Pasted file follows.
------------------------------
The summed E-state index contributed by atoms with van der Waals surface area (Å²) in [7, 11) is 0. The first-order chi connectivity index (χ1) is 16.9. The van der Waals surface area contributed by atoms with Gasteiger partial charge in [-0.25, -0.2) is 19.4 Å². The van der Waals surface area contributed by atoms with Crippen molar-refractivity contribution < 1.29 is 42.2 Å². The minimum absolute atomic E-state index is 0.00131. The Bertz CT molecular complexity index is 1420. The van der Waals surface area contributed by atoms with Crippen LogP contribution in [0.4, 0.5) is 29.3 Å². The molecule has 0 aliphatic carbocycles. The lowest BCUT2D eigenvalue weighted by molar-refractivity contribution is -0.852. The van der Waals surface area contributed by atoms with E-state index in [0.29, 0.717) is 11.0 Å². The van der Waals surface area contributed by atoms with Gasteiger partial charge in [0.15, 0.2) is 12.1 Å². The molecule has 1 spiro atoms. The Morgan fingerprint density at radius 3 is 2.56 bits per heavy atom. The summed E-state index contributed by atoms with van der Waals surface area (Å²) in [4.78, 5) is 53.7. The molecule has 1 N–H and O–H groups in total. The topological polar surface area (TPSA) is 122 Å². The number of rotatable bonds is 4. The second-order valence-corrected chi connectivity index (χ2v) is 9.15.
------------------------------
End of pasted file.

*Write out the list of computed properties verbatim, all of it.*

The summed E-state index contributed by atoms with van der Waals surface area (Å²) in [7, 11) is 0. The first-order chi connectivity index (χ1) is 16.9. The van der Waals surface area contributed by atoms with Gasteiger partial charge in [-0.25, -0.2) is 19.4 Å². The van der Waals surface area contributed by atoms with Crippen molar-refractivity contribution < 1.29 is 42.2 Å². The minimum absolute atomic E-state index is 0.00131. The Bertz CT molecular complexity index is 1420. The van der Waals surface area contributed by atoms with Crippen LogP contribution in [0.4, 0.5) is 29.3 Å². The molecule has 0 aliphatic carbocycles. The lowest BCUT2D eigenvalue weighted by molar-refractivity contribution is -0.852. The van der Waals surface area contributed by atoms with E-state index in [0.29, 0.717) is 11.0 Å². The van der Waals surface area contributed by atoms with Gasteiger partial charge in [0.15, 0.2) is 12.1 Å². The molecule has 1 spiro atoms. The Morgan fingerprint density at radius 3 is 2.56 bits per heavy atom. The summed E-state index contributed by atoms with van der Waals surface area (Å²) in [4.78, 5) is 53.7. The molecule has 1 N–H and O–H groups in total. The topological polar surface area (TPSA) is 122 Å². The number of rotatable bonds is 4. The second-order valence-corrected chi connectivity index (χ2v) is 9.15.